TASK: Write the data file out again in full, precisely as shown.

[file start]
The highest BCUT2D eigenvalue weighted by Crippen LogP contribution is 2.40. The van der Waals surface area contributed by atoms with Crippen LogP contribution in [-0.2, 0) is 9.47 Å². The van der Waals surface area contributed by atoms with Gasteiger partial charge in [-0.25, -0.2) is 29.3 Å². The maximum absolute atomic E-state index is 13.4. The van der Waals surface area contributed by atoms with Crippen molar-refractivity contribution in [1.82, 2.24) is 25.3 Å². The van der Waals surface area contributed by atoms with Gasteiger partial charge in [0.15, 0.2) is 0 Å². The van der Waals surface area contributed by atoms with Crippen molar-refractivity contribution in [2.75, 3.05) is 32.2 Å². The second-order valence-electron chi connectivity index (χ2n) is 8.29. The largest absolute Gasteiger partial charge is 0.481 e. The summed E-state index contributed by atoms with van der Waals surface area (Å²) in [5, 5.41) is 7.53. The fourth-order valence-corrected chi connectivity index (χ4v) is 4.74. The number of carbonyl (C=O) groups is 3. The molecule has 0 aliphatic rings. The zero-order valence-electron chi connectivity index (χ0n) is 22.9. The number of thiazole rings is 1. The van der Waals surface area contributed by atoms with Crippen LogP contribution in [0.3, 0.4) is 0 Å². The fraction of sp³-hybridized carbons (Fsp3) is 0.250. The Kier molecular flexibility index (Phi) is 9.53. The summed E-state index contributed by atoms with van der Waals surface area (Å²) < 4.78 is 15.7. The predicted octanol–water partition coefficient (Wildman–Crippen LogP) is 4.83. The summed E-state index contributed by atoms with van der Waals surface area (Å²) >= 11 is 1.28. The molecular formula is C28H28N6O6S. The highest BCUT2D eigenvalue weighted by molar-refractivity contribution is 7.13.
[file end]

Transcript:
The highest BCUT2D eigenvalue weighted by Crippen LogP contribution is 2.40. The van der Waals surface area contributed by atoms with Crippen LogP contribution in [-0.2, 0) is 9.47 Å². The van der Waals surface area contributed by atoms with Gasteiger partial charge in [-0.25, -0.2) is 29.3 Å². The maximum absolute atomic E-state index is 13.4. The van der Waals surface area contributed by atoms with Crippen molar-refractivity contribution in [1.82, 2.24) is 25.3 Å². The van der Waals surface area contributed by atoms with Gasteiger partial charge in [0.15, 0.2) is 0 Å². The van der Waals surface area contributed by atoms with Crippen molar-refractivity contribution in [2.75, 3.05) is 32.2 Å². The second-order valence-electron chi connectivity index (χ2n) is 8.29. The largest absolute Gasteiger partial charge is 0.481 e. The summed E-state index contributed by atoms with van der Waals surface area (Å²) in [5, 5.41) is 7.53. The fourth-order valence-corrected chi connectivity index (χ4v) is 4.74. The number of carbonyl (C=O) groups is 3. The molecule has 0 aliphatic rings. The zero-order valence-electron chi connectivity index (χ0n) is 22.9. The number of thiazole rings is 1. The van der Waals surface area contributed by atoms with Crippen LogP contribution in [0.3, 0.4) is 0 Å². The fraction of sp³-hybridized carbons (Fsp3) is 0.250. The Kier molecular flexibility index (Phi) is 9.53. The summed E-state index contributed by atoms with van der Waals surface area (Å²) < 4.78 is 15.7. The predicted octanol–water partition coefficient (Wildman–Crippen LogP) is 4.83. The summed E-state index contributed by atoms with van der Waals surface area (Å²) >= 11 is 1.28. The molecular formula is C28H28N6O6S. The highest BCUT2D eigenvalue weighted by molar-refractivity contribution is 7.13.